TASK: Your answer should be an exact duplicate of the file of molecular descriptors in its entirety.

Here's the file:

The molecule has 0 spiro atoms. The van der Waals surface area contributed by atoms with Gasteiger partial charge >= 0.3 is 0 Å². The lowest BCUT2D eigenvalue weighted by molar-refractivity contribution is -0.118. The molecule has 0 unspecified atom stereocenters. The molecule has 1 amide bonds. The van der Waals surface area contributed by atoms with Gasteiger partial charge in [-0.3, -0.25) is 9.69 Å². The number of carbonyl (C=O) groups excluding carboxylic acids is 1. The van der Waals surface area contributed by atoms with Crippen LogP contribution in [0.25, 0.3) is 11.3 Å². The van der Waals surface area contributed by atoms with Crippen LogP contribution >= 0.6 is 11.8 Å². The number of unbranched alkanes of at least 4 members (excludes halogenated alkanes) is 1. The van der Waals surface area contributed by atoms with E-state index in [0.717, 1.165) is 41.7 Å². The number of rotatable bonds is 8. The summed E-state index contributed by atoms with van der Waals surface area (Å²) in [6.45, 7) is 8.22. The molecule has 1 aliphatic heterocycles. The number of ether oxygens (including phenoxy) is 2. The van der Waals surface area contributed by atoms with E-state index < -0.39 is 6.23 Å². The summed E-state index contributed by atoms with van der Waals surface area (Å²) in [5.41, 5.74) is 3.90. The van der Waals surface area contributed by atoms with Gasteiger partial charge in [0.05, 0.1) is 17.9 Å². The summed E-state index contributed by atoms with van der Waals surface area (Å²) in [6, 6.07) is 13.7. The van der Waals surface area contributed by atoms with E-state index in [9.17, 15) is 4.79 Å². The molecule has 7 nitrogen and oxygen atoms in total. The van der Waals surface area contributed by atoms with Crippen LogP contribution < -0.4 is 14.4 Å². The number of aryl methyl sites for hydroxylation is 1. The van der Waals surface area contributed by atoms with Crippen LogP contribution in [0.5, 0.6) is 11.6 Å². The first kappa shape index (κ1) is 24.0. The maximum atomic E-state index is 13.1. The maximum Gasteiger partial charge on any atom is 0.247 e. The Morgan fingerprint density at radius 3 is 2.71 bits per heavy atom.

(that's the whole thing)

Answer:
The molecule has 0 spiro atoms. The van der Waals surface area contributed by atoms with Gasteiger partial charge >= 0.3 is 0 Å². The lowest BCUT2D eigenvalue weighted by molar-refractivity contribution is -0.118. The molecule has 0 unspecified atom stereocenters. The molecule has 1 amide bonds. The van der Waals surface area contributed by atoms with Gasteiger partial charge in [-0.3, -0.25) is 9.69 Å². The number of carbonyl (C=O) groups excluding carboxylic acids is 1. The van der Waals surface area contributed by atoms with Crippen LogP contribution in [0.25, 0.3) is 11.3 Å². The van der Waals surface area contributed by atoms with Crippen LogP contribution >= 0.6 is 11.8 Å². The number of unbranched alkanes of at least 4 members (excludes halogenated alkanes) is 1. The van der Waals surface area contributed by atoms with E-state index in [0.717, 1.165) is 41.7 Å². The number of rotatable bonds is 8. The summed E-state index contributed by atoms with van der Waals surface area (Å²) in [6.45, 7) is 8.22. The molecule has 1 aliphatic heterocycles. The number of ether oxygens (including phenoxy) is 2. The van der Waals surface area contributed by atoms with E-state index < -0.39 is 6.23 Å². The summed E-state index contributed by atoms with van der Waals surface area (Å²) in [5.41, 5.74) is 3.90. The van der Waals surface area contributed by atoms with Gasteiger partial charge in [0.05, 0.1) is 17.9 Å². The summed E-state index contributed by atoms with van der Waals surface area (Å²) in [6, 6.07) is 13.7. The van der Waals surface area contributed by atoms with E-state index in [9.17, 15) is 4.79 Å². The molecule has 7 nitrogen and oxygen atoms in total. The van der Waals surface area contributed by atoms with Crippen LogP contribution < -0.4 is 14.4 Å². The number of aryl methyl sites for hydroxylation is 1. The van der Waals surface area contributed by atoms with Crippen LogP contribution in [0.5, 0.6) is 11.6 Å². The first kappa shape index (κ1) is 24.0. The maximum atomic E-state index is 13.1. The maximum Gasteiger partial charge on any atom is 0.247 e. The Morgan fingerprint density at radius 3 is 2.71 bits per heavy atom.